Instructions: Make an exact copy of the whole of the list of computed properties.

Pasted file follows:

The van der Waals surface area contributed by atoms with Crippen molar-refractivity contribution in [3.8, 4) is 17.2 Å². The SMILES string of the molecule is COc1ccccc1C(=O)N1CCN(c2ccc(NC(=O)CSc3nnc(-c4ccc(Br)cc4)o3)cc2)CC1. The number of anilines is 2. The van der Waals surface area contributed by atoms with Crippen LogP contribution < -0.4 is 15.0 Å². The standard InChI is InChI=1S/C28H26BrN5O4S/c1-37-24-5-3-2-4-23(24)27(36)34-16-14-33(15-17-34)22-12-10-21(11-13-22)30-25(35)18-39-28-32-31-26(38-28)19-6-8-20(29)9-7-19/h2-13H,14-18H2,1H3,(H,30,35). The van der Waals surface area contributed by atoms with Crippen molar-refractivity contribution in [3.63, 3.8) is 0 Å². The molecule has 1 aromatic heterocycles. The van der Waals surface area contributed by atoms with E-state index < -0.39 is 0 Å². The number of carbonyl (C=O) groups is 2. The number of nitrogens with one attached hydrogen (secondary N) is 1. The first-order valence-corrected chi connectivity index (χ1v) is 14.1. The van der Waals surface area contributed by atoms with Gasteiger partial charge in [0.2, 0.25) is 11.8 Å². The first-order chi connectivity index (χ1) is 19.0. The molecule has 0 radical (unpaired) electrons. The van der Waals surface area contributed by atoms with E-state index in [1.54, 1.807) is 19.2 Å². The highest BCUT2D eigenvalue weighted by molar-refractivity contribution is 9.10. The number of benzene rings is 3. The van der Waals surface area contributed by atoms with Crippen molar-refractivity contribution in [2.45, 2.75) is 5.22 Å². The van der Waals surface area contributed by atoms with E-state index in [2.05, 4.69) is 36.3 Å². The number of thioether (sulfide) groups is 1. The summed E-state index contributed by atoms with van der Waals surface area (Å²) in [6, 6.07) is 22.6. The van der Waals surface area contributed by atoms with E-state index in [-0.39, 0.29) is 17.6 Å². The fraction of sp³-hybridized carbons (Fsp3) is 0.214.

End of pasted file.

The van der Waals surface area contributed by atoms with Crippen molar-refractivity contribution in [3.8, 4) is 17.2 Å². The SMILES string of the molecule is COc1ccccc1C(=O)N1CCN(c2ccc(NC(=O)CSc3nnc(-c4ccc(Br)cc4)o3)cc2)CC1. The number of anilines is 2. The van der Waals surface area contributed by atoms with Crippen LogP contribution < -0.4 is 15.0 Å². The standard InChI is InChI=1S/C28H26BrN5O4S/c1-37-24-5-3-2-4-23(24)27(36)34-16-14-33(15-17-34)22-12-10-21(11-13-22)30-25(35)18-39-28-32-31-26(38-28)19-6-8-20(29)9-7-19/h2-13H,14-18H2,1H3,(H,30,35). The van der Waals surface area contributed by atoms with Crippen molar-refractivity contribution in [3.63, 3.8) is 0 Å². The molecule has 1 aromatic heterocycles. The van der Waals surface area contributed by atoms with E-state index < -0.39 is 0 Å². The number of carbonyl (C=O) groups is 2. The number of nitrogens with one attached hydrogen (secondary N) is 1. The first-order valence-corrected chi connectivity index (χ1v) is 14.1. The van der Waals surface area contributed by atoms with Gasteiger partial charge in [0.2, 0.25) is 11.8 Å². The first-order chi connectivity index (χ1) is 19.0. The molecule has 0 radical (unpaired) electrons. The van der Waals surface area contributed by atoms with E-state index in [1.54, 1.807) is 19.2 Å². The highest BCUT2D eigenvalue weighted by molar-refractivity contribution is 9.10. The number of benzene rings is 3. The van der Waals surface area contributed by atoms with Crippen molar-refractivity contribution in [2.45, 2.75) is 5.22 Å². The van der Waals surface area contributed by atoms with E-state index in [2.05, 4.69) is 36.3 Å². The number of thioether (sulfide) groups is 1. The summed E-state index contributed by atoms with van der Waals surface area (Å²) in [6, 6.07) is 22.6. The van der Waals surface area contributed by atoms with E-state index in [-0.39, 0.29) is 17.6 Å². The fraction of sp³-hybridized carbons (Fsp3) is 0.214.